Developing Faculty Learning Communities At Two Year Colleges

Author: Susan Sipple
Publisher: Stylus Publishing, LLC
ISBN: 157922847X
Size: 51.70 MB
Format: PDF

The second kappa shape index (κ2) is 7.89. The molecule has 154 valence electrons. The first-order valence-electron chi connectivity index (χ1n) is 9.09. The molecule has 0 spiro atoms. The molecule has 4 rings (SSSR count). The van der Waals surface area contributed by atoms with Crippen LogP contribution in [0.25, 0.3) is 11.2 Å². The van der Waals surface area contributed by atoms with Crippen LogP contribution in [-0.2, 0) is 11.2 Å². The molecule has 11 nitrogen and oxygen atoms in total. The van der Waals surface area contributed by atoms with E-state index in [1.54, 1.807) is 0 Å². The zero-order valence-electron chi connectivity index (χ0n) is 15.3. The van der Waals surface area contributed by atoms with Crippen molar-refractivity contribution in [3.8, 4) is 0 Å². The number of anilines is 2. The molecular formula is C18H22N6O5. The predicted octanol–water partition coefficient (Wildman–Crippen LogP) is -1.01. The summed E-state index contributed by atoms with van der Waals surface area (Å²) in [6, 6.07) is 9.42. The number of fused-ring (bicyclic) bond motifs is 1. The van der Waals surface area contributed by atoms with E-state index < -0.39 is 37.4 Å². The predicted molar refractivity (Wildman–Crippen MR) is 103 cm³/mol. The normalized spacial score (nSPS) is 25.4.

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This book introduces community college faculty and faculty developers to the use of faculty learning communities (FLCs) as a means for faculty themselves to investigate and surmount student learning problems they encounter in their classrooms, and as an effective and low-cost strategy for faculty developers working with few resources to stimulate innovative teaching that leads to student persistence and improved learning outcomes. Two-year college instructors face the unique challenge of teaching a mix of learners, from the developmental to high-achievers, that requires using a variety of instructional strategies and techniques. Even the most experienced teachers can find this diversity demanding. Faculty developers at many two-year colleges still rely solely on the one-day workshop model that, while useful, rarely results in sustained student-centered changes in pedagogy or the curriculum, and may not be practicable for the growing cohort of part-time faculty members. By linking work in the classroom with scholarship and reflection, FLCs provide participants with a sense of renewed engagement and stimulate collegial exploration of ways to achieve educational excellence. FLCs are usually faculty-instigated and cross-disciplinary, and comprise groups of six to fifteen faculty that work collaboratively through regular meetings over an extended period of time to promote research and an exchange of experiences, foster community, and develop the scholarship of teaching. FLCs alleviate burnout and isolation, promote the development, testing, and peer review of new classroom strategies or technologies, and lead to the reenergizing and professionalization of teachers. This book introduces the reader to FLCs and to the Scholarship of Teaching and Learning, offering examples of application in two-year colleges. Individual chapters describe, among others, an FLC set up to support course redesign; an “Adjunct Connectivity FLC” to integrate part-time faculty within a department and collaborate on the curriculum; a cross-disciplinary FLC to promote student self-regulated learning, and improve academic performance and persistence; a critical thinking FLC that sought to define critical thinking in separate disciplines, examine interdisciplinary cross-over of critical thinking, and measure critical thinking more accurately; an FLC that researched the transfer of learning and developed strategies to promote students’ application of their learning across courses and beyond the classroom. Each chapter describes the formation of its FLC, the processes it engaged in, what worked and did not, and the outcomes achieved. Just as when college faculty fail to remain current in their fields, the failure to engage in continuing development of teaching skills, will equally lead teaching and learning to suffer. When two-year college administrators restrain scholarship and reflection as inappropriate for the real work of the institution they are in fact hindering the professionalization of their teaching force that is essential to institutional mission and student success. When FLCs are supported by leaders and administrators, and faculty learn that collaboration and peer review are valued and even expected as part of being a teaching professional, they become intrinsically motivated and committed to collaboratively solving problems, setting the institution on a path to becoming a learning organization that is proactive and adept at navigating change.